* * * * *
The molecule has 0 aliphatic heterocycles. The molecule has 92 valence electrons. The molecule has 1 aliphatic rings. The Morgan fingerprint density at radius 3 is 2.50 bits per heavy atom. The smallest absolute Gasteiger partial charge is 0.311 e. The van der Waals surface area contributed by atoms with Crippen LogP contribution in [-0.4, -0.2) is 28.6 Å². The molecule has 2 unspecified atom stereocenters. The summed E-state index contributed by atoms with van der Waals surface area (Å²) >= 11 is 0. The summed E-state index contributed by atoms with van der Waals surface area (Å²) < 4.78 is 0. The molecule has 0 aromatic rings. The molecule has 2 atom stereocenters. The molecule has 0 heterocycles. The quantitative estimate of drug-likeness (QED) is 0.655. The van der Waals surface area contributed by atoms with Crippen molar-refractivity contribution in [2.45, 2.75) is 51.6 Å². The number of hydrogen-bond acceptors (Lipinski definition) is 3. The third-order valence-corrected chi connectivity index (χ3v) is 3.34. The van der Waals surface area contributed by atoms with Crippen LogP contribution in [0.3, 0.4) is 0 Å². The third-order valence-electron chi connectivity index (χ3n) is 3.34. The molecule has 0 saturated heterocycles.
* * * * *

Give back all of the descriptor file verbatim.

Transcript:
The molecule has 0 aliphatic heterocycles. The molecule has 92 valence electrons. The molecule has 1 aliphatic rings. The Morgan fingerprint density at radius 3 is 2.50 bits per heavy atom. The smallest absolute Gasteiger partial charge is 0.311 e. The van der Waals surface area contributed by atoms with Crippen LogP contribution in [-0.4, -0.2) is 28.6 Å². The molecule has 2 unspecified atom stereocenters. The summed E-state index contributed by atoms with van der Waals surface area (Å²) >= 11 is 0. The summed E-state index contributed by atoms with van der Waals surface area (Å²) < 4.78 is 0. The molecule has 0 aromatic rings. The molecule has 2 atom stereocenters. The molecule has 0 heterocycles. The quantitative estimate of drug-likeness (QED) is 0.655. The van der Waals surface area contributed by atoms with Crippen molar-refractivity contribution in [2.45, 2.75) is 51.6 Å². The number of hydrogen-bond acceptors (Lipinski definition) is 3. The third-order valence-corrected chi connectivity index (χ3v) is 3.34. The van der Waals surface area contributed by atoms with Crippen LogP contribution in [0.3, 0.4) is 0 Å². The third-order valence-electron chi connectivity index (χ3n) is 3.34. The molecule has 0 saturated heterocycles.